Top Songs (With this many it is surprising it didn’t make it higher in our list):

  • A Dream Like Mine.
  • Mighty Trucks Of Midnight
  • One Of The Best Ones
  • Cry Of A Tiny Babe…
  • Kit Carson
  • Child of the Wind

Well that is it for our top ten album list.  In part three next week we will talk about some of our favourite songs that weren’t part of the top ten album list, and maybe introduce a couple of other surprises as well.

As usual your thoughts and comments are welcome.

P.S.  No jazzy images of the albums this week, I plumb ran out of time.  All albums can be purchased at BruceCockburn.com

55 thoughts on “The Consummate Cockburn Collection – Part Two

  1. If you like Ry Cooder, you will like Cockburn’s “Nothin’ but a Burning Light” album.
    The link between both is T-Bone Burnett.

    I’ve own several BC albums, but the one that I keep coming back to is Nothin’ but a Burning Light – -it’s stuffed with classics.

    He closes many of his concerts with that albim’s “Child of the Wind” as a coda to the evening.

    “Little round planet in a big universe,
    sometimes it looks blessed, sometimes it looks cursed
    Depend on what you look at, obviously
    But even more, it depends on the way that you see…”

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  2. I have this suspicion we’ll see John Lennon in heaven. At least, that’s what I’d like to think, and I hold out that hope.

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  3. Incidentally, this is the coda to “Money For Nothing”, sung by Sting with the words, “I want my, I want my, I want my MTV!”

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  4. That song really is a juxtaposition of grisly lyric and and fun melody…

    I can think of two like that I heard on classic Dr Demento.

    One was “Small Circle of Friends” by Phil Ochs:

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  5. I think she’s judged unfairly by many people. The truth is that John’s mother and aunt, whom he loved and who both raised him, were strong women, and he always trusted strong women far more than men. I think Yoko had the kind of strength John admired, and needed, in women all his short life.

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  6. I don’t know, but please follow social distancing guidelines and “don’t stand so, don’t stand so, don’t stand so close to me!”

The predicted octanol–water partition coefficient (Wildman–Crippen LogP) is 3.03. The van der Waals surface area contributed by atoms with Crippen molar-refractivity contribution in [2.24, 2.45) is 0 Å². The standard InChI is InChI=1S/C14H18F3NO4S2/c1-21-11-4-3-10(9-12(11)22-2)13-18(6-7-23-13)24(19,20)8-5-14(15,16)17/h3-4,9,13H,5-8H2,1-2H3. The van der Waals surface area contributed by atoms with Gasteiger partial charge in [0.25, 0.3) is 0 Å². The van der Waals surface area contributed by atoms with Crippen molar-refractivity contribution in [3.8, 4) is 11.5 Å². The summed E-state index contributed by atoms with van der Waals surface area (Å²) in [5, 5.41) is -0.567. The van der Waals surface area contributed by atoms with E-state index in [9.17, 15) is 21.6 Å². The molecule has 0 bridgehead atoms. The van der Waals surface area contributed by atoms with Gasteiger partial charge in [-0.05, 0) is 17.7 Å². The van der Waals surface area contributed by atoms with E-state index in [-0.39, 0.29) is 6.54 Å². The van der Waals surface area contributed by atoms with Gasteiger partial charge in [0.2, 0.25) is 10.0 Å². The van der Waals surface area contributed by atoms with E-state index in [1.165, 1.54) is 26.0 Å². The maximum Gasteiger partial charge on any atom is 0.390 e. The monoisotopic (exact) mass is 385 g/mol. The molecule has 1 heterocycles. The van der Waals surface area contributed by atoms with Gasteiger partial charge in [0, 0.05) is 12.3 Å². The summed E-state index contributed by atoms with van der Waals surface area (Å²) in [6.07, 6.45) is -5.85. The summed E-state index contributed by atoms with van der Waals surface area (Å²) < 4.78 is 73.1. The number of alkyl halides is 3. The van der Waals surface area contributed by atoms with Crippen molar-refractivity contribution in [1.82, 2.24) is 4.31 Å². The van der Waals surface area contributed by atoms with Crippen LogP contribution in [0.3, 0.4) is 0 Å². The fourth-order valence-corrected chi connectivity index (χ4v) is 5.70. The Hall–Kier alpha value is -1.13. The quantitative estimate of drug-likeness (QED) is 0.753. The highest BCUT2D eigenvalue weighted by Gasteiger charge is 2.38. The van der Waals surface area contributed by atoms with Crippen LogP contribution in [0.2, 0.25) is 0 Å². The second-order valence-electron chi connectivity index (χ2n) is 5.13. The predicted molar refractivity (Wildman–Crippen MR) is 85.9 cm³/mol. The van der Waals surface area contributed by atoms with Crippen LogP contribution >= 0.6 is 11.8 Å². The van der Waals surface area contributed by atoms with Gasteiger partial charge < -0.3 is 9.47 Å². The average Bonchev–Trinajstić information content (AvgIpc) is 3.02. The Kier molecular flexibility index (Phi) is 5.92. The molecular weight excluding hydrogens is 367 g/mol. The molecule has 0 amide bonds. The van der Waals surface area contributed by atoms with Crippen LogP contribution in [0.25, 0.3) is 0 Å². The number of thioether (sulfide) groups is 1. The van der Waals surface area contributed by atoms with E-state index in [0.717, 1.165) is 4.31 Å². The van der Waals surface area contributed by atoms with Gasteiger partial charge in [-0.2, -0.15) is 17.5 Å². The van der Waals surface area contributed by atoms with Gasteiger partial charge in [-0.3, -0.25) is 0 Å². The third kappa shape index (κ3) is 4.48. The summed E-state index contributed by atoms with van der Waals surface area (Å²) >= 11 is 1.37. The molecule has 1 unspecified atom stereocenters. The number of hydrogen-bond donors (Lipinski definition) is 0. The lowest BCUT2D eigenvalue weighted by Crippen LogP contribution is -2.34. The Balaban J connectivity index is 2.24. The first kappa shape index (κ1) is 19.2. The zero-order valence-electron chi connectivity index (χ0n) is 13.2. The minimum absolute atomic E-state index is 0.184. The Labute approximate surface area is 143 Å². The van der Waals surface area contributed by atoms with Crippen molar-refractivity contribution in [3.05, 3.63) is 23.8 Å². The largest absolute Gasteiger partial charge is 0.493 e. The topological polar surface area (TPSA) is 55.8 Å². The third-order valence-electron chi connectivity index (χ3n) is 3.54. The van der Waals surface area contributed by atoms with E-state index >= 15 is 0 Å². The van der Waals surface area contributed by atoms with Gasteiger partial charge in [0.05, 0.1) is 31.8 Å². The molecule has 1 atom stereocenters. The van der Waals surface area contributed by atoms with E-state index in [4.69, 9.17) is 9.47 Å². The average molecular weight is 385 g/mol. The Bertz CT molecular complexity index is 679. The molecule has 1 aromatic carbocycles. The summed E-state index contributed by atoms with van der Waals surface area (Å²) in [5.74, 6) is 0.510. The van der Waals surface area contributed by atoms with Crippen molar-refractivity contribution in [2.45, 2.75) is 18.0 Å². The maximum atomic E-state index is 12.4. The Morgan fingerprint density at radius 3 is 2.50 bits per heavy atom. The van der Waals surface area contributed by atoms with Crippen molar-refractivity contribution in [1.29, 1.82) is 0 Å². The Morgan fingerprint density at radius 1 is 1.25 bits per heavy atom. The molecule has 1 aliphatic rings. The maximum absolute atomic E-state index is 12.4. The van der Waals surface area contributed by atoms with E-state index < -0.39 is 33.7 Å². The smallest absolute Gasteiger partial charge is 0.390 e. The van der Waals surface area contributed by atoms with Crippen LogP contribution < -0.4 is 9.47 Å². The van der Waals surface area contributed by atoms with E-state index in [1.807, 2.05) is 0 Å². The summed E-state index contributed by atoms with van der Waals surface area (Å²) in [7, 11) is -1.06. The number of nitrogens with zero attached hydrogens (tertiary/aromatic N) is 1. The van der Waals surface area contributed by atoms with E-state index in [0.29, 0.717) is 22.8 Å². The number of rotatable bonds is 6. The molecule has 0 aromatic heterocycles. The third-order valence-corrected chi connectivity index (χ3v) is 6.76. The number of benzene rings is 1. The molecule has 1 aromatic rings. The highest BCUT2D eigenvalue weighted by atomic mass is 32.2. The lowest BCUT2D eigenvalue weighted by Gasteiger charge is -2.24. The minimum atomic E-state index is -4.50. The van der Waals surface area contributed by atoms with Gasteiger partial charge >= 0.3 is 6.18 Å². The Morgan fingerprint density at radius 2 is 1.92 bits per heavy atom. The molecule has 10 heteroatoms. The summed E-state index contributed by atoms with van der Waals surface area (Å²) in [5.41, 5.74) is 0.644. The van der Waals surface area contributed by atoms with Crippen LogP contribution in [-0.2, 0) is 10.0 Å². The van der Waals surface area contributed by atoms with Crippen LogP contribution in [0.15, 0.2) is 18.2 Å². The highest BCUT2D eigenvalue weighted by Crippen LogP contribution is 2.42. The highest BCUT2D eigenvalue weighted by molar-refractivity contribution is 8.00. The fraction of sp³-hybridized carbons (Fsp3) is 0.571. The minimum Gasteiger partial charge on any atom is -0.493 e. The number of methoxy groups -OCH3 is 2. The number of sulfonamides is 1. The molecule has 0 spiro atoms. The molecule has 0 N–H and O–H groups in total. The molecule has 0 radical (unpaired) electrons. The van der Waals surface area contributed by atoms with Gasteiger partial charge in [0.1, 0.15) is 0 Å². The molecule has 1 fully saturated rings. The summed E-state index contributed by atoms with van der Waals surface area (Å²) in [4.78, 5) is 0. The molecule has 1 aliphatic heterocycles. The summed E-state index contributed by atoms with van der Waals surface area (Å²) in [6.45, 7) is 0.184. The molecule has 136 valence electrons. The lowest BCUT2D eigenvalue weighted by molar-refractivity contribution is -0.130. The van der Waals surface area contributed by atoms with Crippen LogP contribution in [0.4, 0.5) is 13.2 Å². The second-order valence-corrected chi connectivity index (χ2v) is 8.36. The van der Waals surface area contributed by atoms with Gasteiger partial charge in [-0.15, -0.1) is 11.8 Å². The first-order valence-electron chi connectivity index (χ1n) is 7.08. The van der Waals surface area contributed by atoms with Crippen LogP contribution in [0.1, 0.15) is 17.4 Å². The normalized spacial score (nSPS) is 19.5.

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  7. Love that song, too.

    The good thing about Lennon was he was brutally honest, and his struggles were clear. I read somewhere that “Jealous Guy” was his toned-down, apologetic “revision” of “Run for Your Life.”

    Somehow, he and Yoko Ono connected on a level he probably didn’t connect with regarding most women. I’m sure they had their trials and struggles as a couple, but she was obviously good for him.

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  8. If one uses stimulus money to get baby chickens does that mean that we get “money for nothing and our chicks for free“?

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  9. I’ve always loved the song “Jealous Guy”, but it is easily heard as an abuser asking forgiveness after an outburst of violence, verbal if not physical. Lennon had a lot of unresolved anger, and it drove many of his relationships in bad directions. I don’t think he would’ve been easy to live with. But I still miss him, I miss his art. You could hear him struggling on his solo albums to tell the truth about the world, and about himself. Did he succeed? No. Don Quixote did not succeed either, but his heroism was in undertaking the impossible battle.

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  10. Pro-Mary Jane is a bit too obvious. And given that John’s….umm…”female-relationship-challenged” mind was the creative genius behind this rather disturbing pop ditty…

    …it becomes even more obvious that his wit led to the “hidden” outcome of him burning down the girl’s flat.

    Again, I’ll never forget that moment when I realized what it was that he was signing about!!!

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  11. In the ‘Christian’ world (not all of it though), much of what is ‘Human’ is suspect, and not to be extolled or celebrated.

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  12. When the pupil is ready, the teacher will appear, they keep telling me

    Which is probably why I’ve been standing at the corner of Agartha Avenue and Sheol Street for over fifty years with my thumb up my butt and no clue…

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  13. I always assumed that “Norwegian Wood” was a reference to pot. I still think that’s one possible interpretation; in fact, given the anti-pot animus in the media during those times, especially at the all-powerful and censorious BBC in the UK, it might’ve been less trouble-inviting for the boys to say it was about a jealous guy burning his girlfriend’s flat than consoling himself by smoking a joint!